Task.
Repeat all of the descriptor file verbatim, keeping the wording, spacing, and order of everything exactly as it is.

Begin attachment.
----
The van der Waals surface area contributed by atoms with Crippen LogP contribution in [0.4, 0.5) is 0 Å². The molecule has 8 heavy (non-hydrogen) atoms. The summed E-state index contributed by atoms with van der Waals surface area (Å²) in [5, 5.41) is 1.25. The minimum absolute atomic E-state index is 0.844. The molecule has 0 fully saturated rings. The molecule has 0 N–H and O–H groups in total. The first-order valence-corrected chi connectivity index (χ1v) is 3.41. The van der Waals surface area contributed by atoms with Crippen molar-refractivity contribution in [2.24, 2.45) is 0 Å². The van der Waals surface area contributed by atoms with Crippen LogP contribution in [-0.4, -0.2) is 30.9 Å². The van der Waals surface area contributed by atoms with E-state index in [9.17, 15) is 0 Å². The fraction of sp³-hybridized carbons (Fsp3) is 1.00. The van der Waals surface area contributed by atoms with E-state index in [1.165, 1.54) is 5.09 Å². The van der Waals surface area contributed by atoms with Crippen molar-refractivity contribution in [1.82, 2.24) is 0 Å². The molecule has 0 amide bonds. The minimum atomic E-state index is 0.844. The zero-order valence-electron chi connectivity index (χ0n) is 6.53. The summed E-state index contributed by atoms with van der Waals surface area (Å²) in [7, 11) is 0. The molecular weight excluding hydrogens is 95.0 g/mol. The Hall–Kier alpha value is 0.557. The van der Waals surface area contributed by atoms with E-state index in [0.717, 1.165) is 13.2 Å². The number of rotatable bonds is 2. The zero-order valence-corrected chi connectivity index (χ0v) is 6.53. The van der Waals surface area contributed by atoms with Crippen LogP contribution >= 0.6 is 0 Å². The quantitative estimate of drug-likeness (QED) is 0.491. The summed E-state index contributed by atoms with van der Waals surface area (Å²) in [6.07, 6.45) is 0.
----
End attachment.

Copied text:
The van der Waals surface area contributed by atoms with Crippen LogP contribution in [0.4, 0.5) is 0 Å². The molecule has 8 heavy (non-hydrogen) atoms. The summed E-state index contributed by atoms with van der Waals surface area (Å²) in [5, 5.41) is 1.25. The minimum absolute atomic E-state index is 0.844. The molecule has 0 fully saturated rings. The molecule has 0 N–H and O–H groups in total. The first-order valence-corrected chi connectivity index (χ1v) is 3.41. The van der Waals surface area contributed by atoms with Crippen molar-refractivity contribution in [2.24, 2.45) is 0 Å². The van der Waals surface area contributed by atoms with Crippen LogP contribution in [-0.4, -0.2) is 30.9 Å². The van der Waals surface area contributed by atoms with E-state index in [9.17, 15) is 0 Å². The fraction of sp³-hybridized carbons (Fsp3) is 1.00. The van der Waals surface area contributed by atoms with E-state index in [1.165, 1.54) is 5.09 Å². The van der Waals surface area contributed by atoms with Crippen molar-refractivity contribution in [1.82, 2.24) is 0 Å². The molecule has 0 amide bonds. The minimum atomic E-state index is 0.844. The zero-order valence-electron chi connectivity index (χ0n) is 6.53. The summed E-state index contributed by atoms with van der Waals surface area (Å²) in [7, 11) is 0. The molecular weight excluding hydrogens is 95.0 g/mol. The Hall–Kier alpha value is 0.557. The van der Waals surface area contributed by atoms with E-state index in [0.717, 1.165) is 13.2 Å². The number of rotatable bonds is 2. The zero-order valence-corrected chi connectivity index (χ0v) is 6.53. The van der Waals surface area contributed by atoms with Crippen LogP contribution >= 0.6 is 0 Å². The quantitative estimate of drug-likeness (QED) is 0.491. The summed E-state index contributed by atoms with van der Waals surface area (Å²) in [6.07, 6.45) is 0.